Included reviews each had the same structure and organisation, and used identical methods based on criteria established by extensive analysis and validation, using individual patient data (see Table 1). They all used the same criteria and typically these were as follows.
- Adult participants with established pain of at least moderate intensity (Collins 1997).
- Single dose oral administration of analgesic or placebo (with additional analgesia available, typically after 60 to 120 minutes).
- Randomised, double-blind studies.
- Pain assessed by patients using standard pain intensity and pain relief scales.
- Study duration of four hours or more.
- Searching included electronic searches, plus databases created by handsearching the older literature, now part of CENTRAL. Searching also included different retail names for drugs.
- No language restriction on included papers.
- Assessment of study quality according to established criteria and minimum criteria for inclusion.
Methodological quality of included reviews
All the reviews:
- had a priori design;
- performed duplicate study selection and data extraction;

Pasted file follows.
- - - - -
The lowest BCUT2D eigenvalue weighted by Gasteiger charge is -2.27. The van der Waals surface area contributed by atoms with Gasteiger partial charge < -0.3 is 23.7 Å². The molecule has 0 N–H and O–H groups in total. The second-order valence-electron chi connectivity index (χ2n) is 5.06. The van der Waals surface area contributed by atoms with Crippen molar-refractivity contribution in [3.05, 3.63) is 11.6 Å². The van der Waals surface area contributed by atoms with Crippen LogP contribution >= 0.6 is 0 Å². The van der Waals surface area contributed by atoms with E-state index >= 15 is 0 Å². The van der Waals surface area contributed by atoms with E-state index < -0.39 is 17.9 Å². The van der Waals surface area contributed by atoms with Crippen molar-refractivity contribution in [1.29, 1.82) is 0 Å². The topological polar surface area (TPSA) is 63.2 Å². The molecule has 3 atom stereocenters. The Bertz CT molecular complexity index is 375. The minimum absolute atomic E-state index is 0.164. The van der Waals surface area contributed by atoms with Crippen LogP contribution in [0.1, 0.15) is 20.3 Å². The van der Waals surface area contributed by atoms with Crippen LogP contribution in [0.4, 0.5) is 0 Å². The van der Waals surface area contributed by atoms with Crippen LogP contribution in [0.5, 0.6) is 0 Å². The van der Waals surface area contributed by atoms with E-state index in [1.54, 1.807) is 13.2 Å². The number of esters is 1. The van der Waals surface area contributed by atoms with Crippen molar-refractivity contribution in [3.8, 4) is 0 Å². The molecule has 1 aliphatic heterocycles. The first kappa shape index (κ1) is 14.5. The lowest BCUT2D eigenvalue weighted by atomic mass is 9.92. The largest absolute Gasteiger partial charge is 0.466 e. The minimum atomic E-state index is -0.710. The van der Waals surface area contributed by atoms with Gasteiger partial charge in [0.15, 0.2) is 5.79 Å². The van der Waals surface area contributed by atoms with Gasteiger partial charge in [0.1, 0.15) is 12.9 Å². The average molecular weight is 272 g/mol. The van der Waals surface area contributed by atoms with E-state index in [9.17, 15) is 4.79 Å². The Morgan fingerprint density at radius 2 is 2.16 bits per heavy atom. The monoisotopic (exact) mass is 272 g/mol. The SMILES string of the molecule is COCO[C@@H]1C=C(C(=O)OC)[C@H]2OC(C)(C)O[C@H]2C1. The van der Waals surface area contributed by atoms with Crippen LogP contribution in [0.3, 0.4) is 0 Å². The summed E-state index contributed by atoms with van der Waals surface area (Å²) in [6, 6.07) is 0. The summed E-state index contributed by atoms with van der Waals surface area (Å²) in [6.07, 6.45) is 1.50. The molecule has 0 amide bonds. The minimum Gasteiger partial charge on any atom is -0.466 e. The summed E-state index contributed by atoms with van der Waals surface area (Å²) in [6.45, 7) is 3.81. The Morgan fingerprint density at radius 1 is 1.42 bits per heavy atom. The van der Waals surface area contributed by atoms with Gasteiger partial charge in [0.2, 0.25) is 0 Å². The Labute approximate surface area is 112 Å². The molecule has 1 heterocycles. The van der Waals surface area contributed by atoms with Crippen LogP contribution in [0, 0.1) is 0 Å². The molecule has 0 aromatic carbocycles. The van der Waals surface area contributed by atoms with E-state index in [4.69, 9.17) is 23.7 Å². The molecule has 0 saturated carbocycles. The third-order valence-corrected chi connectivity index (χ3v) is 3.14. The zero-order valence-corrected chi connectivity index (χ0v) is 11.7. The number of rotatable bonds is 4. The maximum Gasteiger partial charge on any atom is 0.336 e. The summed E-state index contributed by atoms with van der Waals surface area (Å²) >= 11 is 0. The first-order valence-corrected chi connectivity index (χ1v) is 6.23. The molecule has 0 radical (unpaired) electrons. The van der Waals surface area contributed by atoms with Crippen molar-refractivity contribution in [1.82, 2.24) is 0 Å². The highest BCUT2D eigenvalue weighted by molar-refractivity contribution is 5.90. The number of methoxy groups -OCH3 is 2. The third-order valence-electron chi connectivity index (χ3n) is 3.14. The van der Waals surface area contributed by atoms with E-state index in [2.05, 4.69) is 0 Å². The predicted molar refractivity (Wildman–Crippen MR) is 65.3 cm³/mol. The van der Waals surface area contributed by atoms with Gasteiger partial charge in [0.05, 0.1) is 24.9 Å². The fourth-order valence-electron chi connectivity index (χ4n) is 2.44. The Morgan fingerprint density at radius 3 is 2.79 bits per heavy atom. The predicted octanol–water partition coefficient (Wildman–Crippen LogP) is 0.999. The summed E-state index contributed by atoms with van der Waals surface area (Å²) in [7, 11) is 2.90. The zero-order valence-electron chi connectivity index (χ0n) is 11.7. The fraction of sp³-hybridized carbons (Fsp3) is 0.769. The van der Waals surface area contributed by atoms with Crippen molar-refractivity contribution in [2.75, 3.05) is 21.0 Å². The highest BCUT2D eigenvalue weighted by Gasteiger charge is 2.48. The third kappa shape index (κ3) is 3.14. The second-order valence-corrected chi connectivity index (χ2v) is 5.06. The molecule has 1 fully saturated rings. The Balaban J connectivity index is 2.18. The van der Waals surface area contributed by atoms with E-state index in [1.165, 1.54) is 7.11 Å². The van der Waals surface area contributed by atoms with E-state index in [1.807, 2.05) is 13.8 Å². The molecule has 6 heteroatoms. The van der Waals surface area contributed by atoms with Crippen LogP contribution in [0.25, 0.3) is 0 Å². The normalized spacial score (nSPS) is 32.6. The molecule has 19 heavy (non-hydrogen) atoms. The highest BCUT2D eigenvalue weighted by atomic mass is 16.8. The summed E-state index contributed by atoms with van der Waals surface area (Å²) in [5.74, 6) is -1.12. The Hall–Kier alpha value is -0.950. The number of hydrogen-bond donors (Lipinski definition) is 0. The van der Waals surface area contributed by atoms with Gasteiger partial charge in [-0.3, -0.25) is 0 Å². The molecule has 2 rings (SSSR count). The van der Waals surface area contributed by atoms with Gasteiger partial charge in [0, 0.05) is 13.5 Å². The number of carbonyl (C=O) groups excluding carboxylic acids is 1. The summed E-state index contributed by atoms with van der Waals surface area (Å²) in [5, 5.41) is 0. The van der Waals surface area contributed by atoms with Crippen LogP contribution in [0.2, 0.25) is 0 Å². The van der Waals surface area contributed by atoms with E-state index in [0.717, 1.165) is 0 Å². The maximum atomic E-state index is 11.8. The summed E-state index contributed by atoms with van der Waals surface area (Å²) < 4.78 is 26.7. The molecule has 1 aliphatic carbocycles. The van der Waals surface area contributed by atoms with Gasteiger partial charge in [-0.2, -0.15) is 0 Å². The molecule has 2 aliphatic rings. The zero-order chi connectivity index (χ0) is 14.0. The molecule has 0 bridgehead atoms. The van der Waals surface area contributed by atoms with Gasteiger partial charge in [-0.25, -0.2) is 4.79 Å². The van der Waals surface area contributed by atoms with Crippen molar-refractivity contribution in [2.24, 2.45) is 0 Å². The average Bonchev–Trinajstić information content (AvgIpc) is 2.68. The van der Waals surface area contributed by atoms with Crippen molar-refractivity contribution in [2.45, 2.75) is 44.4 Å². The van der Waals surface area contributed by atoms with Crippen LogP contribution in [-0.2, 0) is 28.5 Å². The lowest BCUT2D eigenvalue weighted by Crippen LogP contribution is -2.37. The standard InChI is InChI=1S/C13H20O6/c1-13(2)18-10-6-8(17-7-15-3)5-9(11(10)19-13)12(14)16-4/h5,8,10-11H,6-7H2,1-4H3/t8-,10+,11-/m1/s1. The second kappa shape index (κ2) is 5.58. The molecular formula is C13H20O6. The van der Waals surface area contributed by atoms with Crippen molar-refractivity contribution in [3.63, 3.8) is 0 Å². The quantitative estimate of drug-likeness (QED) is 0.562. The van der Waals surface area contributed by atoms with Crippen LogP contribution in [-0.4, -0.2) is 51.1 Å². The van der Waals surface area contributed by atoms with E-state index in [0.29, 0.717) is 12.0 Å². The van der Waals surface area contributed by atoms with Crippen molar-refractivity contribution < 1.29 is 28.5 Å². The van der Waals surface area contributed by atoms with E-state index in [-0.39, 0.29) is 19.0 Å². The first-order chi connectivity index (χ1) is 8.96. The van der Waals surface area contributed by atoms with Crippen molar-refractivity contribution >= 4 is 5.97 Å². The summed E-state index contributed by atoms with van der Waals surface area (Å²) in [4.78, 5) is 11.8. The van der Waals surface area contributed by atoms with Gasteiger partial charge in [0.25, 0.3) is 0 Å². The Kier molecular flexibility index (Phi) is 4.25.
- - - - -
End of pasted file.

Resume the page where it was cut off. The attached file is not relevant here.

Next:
- had a comprehensive literature search;
- used published and any unpublished studies included irrespective of language of publication, though not all reviews contacted companies or researchers for unpublished trial data;
- provided a list of included and excluded studies;
- provided characteristics of included studies;
- assessed and documented the scientific quality of the included studies;
- the scientific quality of the included studies was used appropriately in formulating conclusions, because only studies with minimal risk of bias were included (a particular issue was trial size, but conclusions were not drawn from inadequate data sets, based on previously established criteria (Moore 1998));
- used appropriate methods to combine findings of studies and importantly provided analyses according to drug dose; and